When the Slinger House Pub and Grill hired Kaylee Mueller back in 2019, they thought they were getting a dishwasher. Little did they know. Within months, Kaylee not only washed dishes, but she also began providing feedback from new employees to help management shape schedules. She helped improve work routines to increase efficiency. Then Kaylee searched for new ways to delegate duties to coworkers and update communication channels. It’s a wonder she didn’t wind up owning the place.
Now in her sophomore year at UW-Green Bay, Kaylee says going the extra mile is just how she rolls. “I was raised in a way that we were always on top of things that needed to be done,” she says. “If you saw something that needed to be done, you did it.” She believes her declared major is an extension of those values. “Being a psychology major involves wanting to help people and make sure things run smoothly.”
Born with the condition congenital achromatopsia, which affects the cones (light-sensitive cells for perceiving color) in her retinas, Kaylee uses her own experiences—especially those related to independent mobility on campus—to inform her work with UW-Green Bay’s Career Accessibility Program (CAP). “Kaylee has been a great advocate for herself, and I know she is an advocate for others as well,” says CAP Coordinator Cassandra Matte.
Kaylee says the Council scholarship has made important accommodations possible. But in her very direct way, she uses an example of an accommodation to simultaneously point out how the deck can be stacked against a student with a visual impairment.
“Living on campus is expensive,” she says. Due to her mobility needs, she has to live there even though it would be less expensive to live elsewhere. “I do have a housing accommodation because I need to stay on campus to be close to everything. But it’s the most expensive apartment on campus,” she says.
Kaylee began to work on life skills long before she knew the meaning of words like “accommodation.” That work started at home through the guidance and encouragement of her family.
“I have two older brothers and for about seven years, we lived with my grandmother as well. Between them all, there were lots of ways things were taught to me,” she says. “‘You can’t do this because you’re blind,’ wasn’t something anyone ever said. Instead, it was, ‘We’re going to find a way to do it.’”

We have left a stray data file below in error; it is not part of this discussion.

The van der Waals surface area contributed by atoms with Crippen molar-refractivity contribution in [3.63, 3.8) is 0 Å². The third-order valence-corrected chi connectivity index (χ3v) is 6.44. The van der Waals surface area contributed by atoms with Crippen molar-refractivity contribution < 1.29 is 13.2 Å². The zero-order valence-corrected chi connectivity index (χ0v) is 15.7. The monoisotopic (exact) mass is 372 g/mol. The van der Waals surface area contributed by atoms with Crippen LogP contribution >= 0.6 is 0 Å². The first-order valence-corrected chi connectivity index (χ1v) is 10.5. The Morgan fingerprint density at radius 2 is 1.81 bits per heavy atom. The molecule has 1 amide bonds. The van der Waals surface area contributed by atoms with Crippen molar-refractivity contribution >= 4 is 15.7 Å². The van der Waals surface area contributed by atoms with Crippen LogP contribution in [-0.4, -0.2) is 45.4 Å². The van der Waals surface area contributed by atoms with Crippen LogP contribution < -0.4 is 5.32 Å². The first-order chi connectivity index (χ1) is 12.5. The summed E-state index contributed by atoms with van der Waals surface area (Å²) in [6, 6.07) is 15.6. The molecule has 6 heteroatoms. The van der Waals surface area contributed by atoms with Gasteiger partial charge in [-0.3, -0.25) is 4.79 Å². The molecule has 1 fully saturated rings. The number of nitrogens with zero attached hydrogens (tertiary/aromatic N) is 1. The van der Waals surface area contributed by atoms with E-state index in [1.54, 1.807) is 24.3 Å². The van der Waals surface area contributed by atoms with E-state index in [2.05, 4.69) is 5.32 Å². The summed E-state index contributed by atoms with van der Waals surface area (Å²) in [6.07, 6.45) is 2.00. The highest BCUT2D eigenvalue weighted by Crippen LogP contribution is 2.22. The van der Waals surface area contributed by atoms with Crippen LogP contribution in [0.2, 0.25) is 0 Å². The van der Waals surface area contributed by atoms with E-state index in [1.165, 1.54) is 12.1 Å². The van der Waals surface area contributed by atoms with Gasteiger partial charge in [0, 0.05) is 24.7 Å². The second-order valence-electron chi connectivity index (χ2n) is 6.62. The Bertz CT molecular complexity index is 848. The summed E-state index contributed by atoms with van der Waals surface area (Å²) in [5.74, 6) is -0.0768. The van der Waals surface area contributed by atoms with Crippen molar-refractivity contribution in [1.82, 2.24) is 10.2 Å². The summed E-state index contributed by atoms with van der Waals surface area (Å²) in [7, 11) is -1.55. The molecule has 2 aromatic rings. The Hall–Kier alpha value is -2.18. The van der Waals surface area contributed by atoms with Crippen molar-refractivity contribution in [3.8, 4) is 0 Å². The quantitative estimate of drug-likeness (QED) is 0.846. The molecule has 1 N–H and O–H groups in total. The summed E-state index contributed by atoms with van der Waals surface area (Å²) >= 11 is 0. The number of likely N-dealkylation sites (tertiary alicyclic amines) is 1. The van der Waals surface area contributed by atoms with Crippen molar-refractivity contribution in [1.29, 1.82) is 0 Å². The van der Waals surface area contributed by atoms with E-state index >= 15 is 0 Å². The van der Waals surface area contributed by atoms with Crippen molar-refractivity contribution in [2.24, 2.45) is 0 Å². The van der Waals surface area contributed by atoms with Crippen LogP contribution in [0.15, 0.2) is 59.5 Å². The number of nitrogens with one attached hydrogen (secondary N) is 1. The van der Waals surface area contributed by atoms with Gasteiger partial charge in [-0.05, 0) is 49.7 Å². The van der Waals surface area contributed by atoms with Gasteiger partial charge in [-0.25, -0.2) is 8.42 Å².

“It” was the goal to live independently beyond her home life. “They taught me how to stand up for myself, like in the workforce,” she says. “And then that turned into being able to advocate for others.”
Kaylee is candid when describing that all this preparedness had a downside. “I didn’t get a chance to be a kid in a way,” she says. Teachers expected me to know what accommodations I needed. I didn’t have the answers then… and I don’t have some of the answers now. But I had great support. They were all there when it came down to it. I have people from elementary school that I stay in touch with who were there for me.”
Kaylee believes the most stubborn challenge she faced as a youngster with a disability is the same problem she faces now as a college sophomore. “I think the biggest barrier is the stigma of disability,” she says. “Some people are afraid to talk about it and that’s the problem. I use my white cane on campus and I can tell that people are staring at me. Because they just don’t know.”
She points out that in high school, students are taught about the women’s rights movement and the rights of people of color. “But you don’t learn anything about disabilities,” she says. “There’s so much to learn. People don’t realize that the accommodations we make in the world for people with disabilities help everyone.”
After completing her BA, Kaylee plans to get her Master’s degree in Psychology and then go into practice or social work. Meanwhile, in addition to her academics and CAP work, she’ll continue to enjoy hanging out with friends and roommates, watching Netflix movies, talking until all hours of the morning. When asked if she thinks she is missed at home now that she lives on campus, she doesn’t hesitate to answer.
“I’ve spent so much of my life trying to gain my independence and now I finally have it. Is my mom sad? Yes. But we all knew it was coming and so it’s very exciting now that it’s here.”